Turkey diversifies tourist markets
Turkey has been luring holidaymakers into the country from a wide range of geographical areas, reaching as far as South Korea, China, India and Brazil.
In 2016, the local tourism suffered a sharp decline in the number of foreign tourists visiting the country due to several adverse developments. Tourist arrivals from Russia, Germany and the U.K., which are Turkey’s traditionally largest markets, dropped sharply that year.
At that time officials and people from the industry underlined the need to find new markets to overcome the dependency on certain countries.
Apparently, those efforts designed to find new markets bear fruits.
The latest data show that more and more travelers from diverse nations, which do not traditionally account for the largest number of visitors to Turkey, spend their holiday in the country.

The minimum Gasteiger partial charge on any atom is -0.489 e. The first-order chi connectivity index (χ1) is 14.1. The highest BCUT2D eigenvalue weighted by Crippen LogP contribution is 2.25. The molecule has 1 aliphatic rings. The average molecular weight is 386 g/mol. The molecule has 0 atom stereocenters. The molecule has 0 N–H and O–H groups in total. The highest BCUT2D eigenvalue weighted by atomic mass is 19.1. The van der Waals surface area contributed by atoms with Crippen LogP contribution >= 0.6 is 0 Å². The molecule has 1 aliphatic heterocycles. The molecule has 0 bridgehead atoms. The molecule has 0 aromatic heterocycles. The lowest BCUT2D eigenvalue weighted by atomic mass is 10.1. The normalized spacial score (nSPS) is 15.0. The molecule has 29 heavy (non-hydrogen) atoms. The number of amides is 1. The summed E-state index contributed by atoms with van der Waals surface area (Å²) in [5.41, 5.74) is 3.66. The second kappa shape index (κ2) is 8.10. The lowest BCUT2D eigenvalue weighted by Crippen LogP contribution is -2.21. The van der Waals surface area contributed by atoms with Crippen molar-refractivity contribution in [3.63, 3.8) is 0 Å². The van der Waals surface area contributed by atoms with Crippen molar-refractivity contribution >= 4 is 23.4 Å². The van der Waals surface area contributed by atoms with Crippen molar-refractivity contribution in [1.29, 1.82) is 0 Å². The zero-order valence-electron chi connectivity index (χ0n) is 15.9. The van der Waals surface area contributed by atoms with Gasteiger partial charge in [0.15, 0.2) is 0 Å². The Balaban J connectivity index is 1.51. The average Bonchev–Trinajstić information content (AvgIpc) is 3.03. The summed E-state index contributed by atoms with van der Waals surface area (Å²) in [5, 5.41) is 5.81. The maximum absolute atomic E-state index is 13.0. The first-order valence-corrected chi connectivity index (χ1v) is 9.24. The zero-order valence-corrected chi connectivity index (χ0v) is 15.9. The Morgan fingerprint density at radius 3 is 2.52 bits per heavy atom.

For instance, back in 2017, some 254,000 Poles visited Turkey, whereas this figure soared to 776,000 in January-September this year.
Likewise, the number of South Korean tourists jumped from 88,000 to 154,000.
Turkey, which hosted 57,000 tourists from India in 2017, welcomed as much as 168,000 visitors from this country in the first nine months of this year.
Visits from Mexico and Japan soared 235 percent and 126 percent, to 44,948 and 77,889, respectively.
In 2017, around 36,000 people from Brazil visited Turkey, but the number of Brazilian tourists jumped 117 percent from this year to 77,361 in January-September of 2019.
The number of Chinese visitors soared from 165,000 to 338,000, data also showed.
“The majority of tourists visiting Turkey are from five or six countries. But we have seen a spike in the number of tourists from other nations. The key here is to have more alternative markets,” said Osman Ayık, the head of the Turkish Hoteliers Federation.
“Around 3 billion people live in the countries which are only within six hours of flying distance from Turkey. The U.S and Far Eastern countries also represent serious potentials,” Ayık added.